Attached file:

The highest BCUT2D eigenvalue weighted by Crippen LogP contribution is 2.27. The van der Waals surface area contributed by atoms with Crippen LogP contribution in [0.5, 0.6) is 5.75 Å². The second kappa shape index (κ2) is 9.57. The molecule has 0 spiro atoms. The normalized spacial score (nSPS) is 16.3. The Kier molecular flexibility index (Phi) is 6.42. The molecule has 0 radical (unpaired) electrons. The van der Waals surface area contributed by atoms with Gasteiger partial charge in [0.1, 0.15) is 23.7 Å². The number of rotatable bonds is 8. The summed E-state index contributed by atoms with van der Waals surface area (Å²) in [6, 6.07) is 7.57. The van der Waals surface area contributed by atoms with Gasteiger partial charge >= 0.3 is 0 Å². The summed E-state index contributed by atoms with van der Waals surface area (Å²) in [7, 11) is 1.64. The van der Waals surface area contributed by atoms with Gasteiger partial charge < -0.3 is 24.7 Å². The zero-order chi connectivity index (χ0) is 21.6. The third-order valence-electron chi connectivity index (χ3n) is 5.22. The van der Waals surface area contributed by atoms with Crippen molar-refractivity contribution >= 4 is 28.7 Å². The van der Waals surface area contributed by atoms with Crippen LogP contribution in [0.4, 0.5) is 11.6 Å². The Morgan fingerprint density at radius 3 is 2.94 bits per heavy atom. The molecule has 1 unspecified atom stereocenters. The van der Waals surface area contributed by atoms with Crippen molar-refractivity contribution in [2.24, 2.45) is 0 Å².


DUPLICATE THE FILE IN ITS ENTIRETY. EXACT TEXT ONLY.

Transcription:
The highest BCUT2D eigenvalue weighted by Crippen LogP contribution is 2.27. The van der Waals surface area contributed by atoms with Crippen LogP contribution in [0.5, 0.6) is 5.75 Å². The second kappa shape index (κ2) is 9.57. The molecule has 0 spiro atoms. The normalized spacial score (nSPS) is 16.3. The Kier molecular flexibility index (Phi) is 6.42. The molecule has 0 radical (unpaired) electrons. The van der Waals surface area contributed by atoms with Gasteiger partial charge in [0.1, 0.15) is 23.7 Å². The number of rotatable bonds is 8. The summed E-state index contributed by atoms with van der Waals surface area (Å²) in [6, 6.07) is 7.57. The van der Waals surface area contributed by atoms with Gasteiger partial charge >= 0.3 is 0 Å². The summed E-state index contributed by atoms with van der Waals surface area (Å²) in [7, 11) is 1.64. The van der Waals surface area contributed by atoms with Gasteiger partial charge < -0.3 is 24.7 Å². The zero-order chi connectivity index (χ0) is 21.6. The third-order valence-electron chi connectivity index (χ3n) is 5.22. The van der Waals surface area contributed by atoms with Crippen molar-refractivity contribution >= 4 is 28.7 Å². The van der Waals surface area contributed by atoms with Crippen LogP contribution in [0.4, 0.5) is 11.6 Å². The Morgan fingerprint density at radius 3 is 2.94 bits per heavy atom. The molecule has 1 unspecified atom stereocenters. The van der Waals surface area contributed by atoms with Crippen molar-refractivity contribution in [2.24, 2.45) is 0 Å².